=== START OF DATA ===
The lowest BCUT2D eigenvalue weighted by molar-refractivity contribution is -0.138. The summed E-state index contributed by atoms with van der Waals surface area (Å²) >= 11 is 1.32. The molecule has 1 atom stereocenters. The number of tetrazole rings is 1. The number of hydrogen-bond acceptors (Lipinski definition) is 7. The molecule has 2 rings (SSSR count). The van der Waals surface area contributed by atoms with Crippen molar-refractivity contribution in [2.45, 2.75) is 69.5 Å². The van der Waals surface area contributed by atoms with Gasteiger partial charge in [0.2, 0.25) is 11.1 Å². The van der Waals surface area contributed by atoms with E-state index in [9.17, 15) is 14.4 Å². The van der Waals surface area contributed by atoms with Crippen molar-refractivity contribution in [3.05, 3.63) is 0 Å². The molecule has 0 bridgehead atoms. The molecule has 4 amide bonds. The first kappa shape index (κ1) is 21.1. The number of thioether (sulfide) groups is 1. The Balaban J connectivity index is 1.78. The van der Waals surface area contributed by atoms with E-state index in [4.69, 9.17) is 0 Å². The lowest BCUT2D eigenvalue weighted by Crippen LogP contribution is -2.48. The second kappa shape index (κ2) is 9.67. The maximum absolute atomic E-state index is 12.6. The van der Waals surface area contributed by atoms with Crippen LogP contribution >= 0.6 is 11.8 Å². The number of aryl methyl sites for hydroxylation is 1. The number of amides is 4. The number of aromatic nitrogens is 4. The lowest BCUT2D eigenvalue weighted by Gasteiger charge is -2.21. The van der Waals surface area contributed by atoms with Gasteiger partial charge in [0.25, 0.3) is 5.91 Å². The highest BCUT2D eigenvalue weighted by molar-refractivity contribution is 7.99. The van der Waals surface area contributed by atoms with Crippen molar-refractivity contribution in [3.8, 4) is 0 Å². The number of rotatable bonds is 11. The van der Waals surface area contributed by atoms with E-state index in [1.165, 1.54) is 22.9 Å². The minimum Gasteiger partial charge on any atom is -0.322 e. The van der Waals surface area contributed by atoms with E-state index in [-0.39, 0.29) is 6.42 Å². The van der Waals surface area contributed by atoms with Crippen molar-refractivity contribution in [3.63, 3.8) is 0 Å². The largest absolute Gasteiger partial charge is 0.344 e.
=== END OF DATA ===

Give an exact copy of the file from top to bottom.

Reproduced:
The lowest BCUT2D eigenvalue weighted by molar-refractivity contribution is -0.138. The summed E-state index contributed by atoms with van der Waals surface area (Å²) >= 11 is 1.32. The molecule has 1 atom stereocenters. The number of tetrazole rings is 1. The number of hydrogen-bond acceptors (Lipinski definition) is 7. The molecule has 2 rings (SSSR count). The van der Waals surface area contributed by atoms with Crippen molar-refractivity contribution in [2.45, 2.75) is 69.5 Å². The van der Waals surface area contributed by atoms with Gasteiger partial charge in [0.2, 0.25) is 11.1 Å². The van der Waals surface area contributed by atoms with E-state index in [9.17, 15) is 14.4 Å². The van der Waals surface area contributed by atoms with Crippen molar-refractivity contribution in [3.05, 3.63) is 0 Å². The molecule has 0 bridgehead atoms. The molecule has 4 amide bonds. The first kappa shape index (κ1) is 21.1. The number of thioether (sulfide) groups is 1. The Balaban J connectivity index is 1.78. The van der Waals surface area contributed by atoms with E-state index in [4.69, 9.17) is 0 Å². The lowest BCUT2D eigenvalue weighted by Crippen LogP contribution is -2.48. The second kappa shape index (κ2) is 9.67. The maximum absolute atomic E-state index is 12.6. The van der Waals surface area contributed by atoms with Crippen LogP contribution >= 0.6 is 11.8 Å². The number of aryl methyl sites for hydroxylation is 1. The number of amides is 4. The number of aromatic nitrogens is 4. The lowest BCUT2D eigenvalue weighted by Gasteiger charge is -2.21. The van der Waals surface area contributed by atoms with Gasteiger partial charge in [0.25, 0.3) is 5.91 Å². The highest BCUT2D eigenvalue weighted by molar-refractivity contribution is 7.99. The van der Waals surface area contributed by atoms with Crippen molar-refractivity contribution in [3.8, 4) is 0 Å². The number of rotatable bonds is 11. The van der Waals surface area contributed by atoms with E-state index in [1.165, 1.54) is 22.9 Å². The minimum Gasteiger partial charge on any atom is -0.322 e. The van der Waals surface area contributed by atoms with E-state index in [-0.39, 0.29) is 6.42 Å². The van der Waals surface area contributed by atoms with Crippen molar-refractivity contribution in [3.63, 3.8) is 0 Å². The largest absolute Gasteiger partial charge is 0.344 e.